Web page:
MONDAY, April 15 (HealthDay News) -- Friends and family may be
key in parents' decisions on whether to vaccinate their young
children, a small study suggests.
The study, of about 200 parents, found that those who had opted
not to follow the standard vaccine schedule often sought advice
from anti-vaccine friends and family.
Experts said it's not certain that the advice actually steered
parents in an anti-vaccine direction: Parents who were already
prone to shunning vaccines may have turned to like-minded people
"It's the chicken-and-egg question," said researcher Emily Brunson, an assistant professor of anthropology at Texas State University, in San Marcos. "The answer is, we don't know which came first."
To be more sure, Brunson said, parents would have to be followed
over time, to see whether undecided parents actually base vaccine
decisions on advice from other people.
But Brunson said she thinks family, friends and others in
parents' "social networks" really are an important influence.
Dr. Douglas Opel, of Seattle Children's Research Institute and
the University of Washington, agreed.
"It is unclear how these groups influence parents. Do they simply reinforce the vaccine decisions parents would have made otherwise, or do they actually function as a way that provokes a parent to consider other ideas?" said Opel, who wrote an editorial published with the study, which appears online April 15 and in the May print issue of the journal Pediatrics
Opel said his hunch is that family and friends reinforce
parents' existing views. But even if that's true, they are still a
big influence by bolstering parents' beliefs.
Experts recommend that babies and young children routinely
receive vaccinations against a host of common (or once common)
infectious diseases, such as measles, mumps, whooping cough,
chickenpox and hepatitis.
But some parents balk at those recommendations, largely because
of a purported link between vaccines and autism. More than a
decade's worth of studies have failed to confirm that link exists,
but anxiety remains: A recent study of U.S. parents found that
about one-third thought children receive too many vaccinations in
their first two years, and they thought the shots could contribute
Brunson wanted to see where parents are turning to get their
information, so she recruited nearly 200 parents of children 18
months old or younger. About 130 had their child up to date on all
vaccines (and were dubbed "conformers") and 70 had opted to skip or
delay at least some vaccinations ("nonconformers").
In an online survey, Brunson asked the parents to list the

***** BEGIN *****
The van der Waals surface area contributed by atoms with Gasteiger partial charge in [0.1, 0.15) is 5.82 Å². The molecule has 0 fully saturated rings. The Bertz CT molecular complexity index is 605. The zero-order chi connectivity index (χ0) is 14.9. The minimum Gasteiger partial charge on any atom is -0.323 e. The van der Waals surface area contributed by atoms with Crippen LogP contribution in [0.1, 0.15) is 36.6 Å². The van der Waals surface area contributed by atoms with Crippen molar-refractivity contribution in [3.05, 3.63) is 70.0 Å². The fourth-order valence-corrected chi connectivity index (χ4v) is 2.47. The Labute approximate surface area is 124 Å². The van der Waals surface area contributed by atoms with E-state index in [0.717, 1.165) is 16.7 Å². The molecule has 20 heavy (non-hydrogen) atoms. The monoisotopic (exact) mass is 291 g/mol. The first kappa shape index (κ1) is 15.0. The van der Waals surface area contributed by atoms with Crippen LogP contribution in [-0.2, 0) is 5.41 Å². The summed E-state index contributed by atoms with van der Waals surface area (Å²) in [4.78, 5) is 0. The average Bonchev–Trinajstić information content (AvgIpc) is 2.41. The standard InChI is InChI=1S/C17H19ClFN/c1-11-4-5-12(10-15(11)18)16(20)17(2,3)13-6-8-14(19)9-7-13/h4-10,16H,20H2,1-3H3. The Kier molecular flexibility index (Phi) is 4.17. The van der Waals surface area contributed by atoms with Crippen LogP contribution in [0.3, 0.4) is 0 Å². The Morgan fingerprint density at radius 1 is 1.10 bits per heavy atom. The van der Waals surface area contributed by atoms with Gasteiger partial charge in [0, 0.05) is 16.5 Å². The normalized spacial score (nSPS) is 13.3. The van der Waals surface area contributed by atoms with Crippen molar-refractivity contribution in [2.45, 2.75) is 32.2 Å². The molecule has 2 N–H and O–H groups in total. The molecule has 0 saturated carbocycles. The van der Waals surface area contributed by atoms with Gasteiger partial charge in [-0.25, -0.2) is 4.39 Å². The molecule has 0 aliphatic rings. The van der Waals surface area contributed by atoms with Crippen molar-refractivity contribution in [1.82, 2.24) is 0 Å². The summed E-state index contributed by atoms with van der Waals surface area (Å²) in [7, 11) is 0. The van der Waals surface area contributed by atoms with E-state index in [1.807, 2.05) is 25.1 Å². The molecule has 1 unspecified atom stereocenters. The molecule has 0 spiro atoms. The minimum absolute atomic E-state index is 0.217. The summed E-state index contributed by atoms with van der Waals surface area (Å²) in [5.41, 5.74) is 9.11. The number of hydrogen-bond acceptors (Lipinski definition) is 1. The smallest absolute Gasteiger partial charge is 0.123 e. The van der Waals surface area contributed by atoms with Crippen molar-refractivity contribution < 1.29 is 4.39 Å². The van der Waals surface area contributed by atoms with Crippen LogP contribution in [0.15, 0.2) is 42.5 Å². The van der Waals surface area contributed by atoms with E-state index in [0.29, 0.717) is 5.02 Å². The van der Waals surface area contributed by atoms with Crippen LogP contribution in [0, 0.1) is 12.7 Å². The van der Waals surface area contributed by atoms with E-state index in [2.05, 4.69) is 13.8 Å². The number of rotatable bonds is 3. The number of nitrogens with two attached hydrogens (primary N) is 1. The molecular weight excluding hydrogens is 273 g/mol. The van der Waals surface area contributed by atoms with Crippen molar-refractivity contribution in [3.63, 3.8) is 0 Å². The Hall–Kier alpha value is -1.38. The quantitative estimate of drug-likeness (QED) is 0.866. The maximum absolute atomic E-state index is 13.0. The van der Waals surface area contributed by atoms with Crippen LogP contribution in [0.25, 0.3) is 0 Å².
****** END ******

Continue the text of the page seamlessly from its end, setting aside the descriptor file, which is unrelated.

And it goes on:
people and other sources -- such as websites and books -- they had
gone to for vaccine advice.
She found that nearly all parents had sought advice from other
people -- usually several people, including their doctor, spouse,
family members and friends. And parents' ultimate decisions
generally fell in line with that advice.
Among nonconforming parents, nearly three-quarters of their
social circle recommended not vaccinating, on average. That was in
sharp contrast to the conformers, whose social circles by and large
said they should have their child vaccinated on time.
Brunson found that the more anti-vaccine views parents heard
from their circle, the more likely they were to skip or delay
vaccinations. And people seemed to matter more than information
sources, such as the media.
She noted that the media often "gets a bad rap" as being a well
of vaccine misinformation. But in this study, nonconforming parents
actually got a more positive view of vaccines from the media than
they did from their social circles.
Brunson and Opel said the findings speak to the power of the
people in our lives.
"Parents do not make immunization decisions in a vacuum," Opel said. "Parents listen to and are influenced by other parents."
He said parents who vaccinate might try being more "vocal" to
other parents about why they made their decision.
Brunson said efforts to encourage parents to vaccinate often
focus on the role of pediatricians. "But this study is saying that
we probably need to have a much broader approach than that," she
Media campaigns and other approaches that reach the general
public, not just parents, might work better, Brunson said.
The American Academy of Pediatrics has information on
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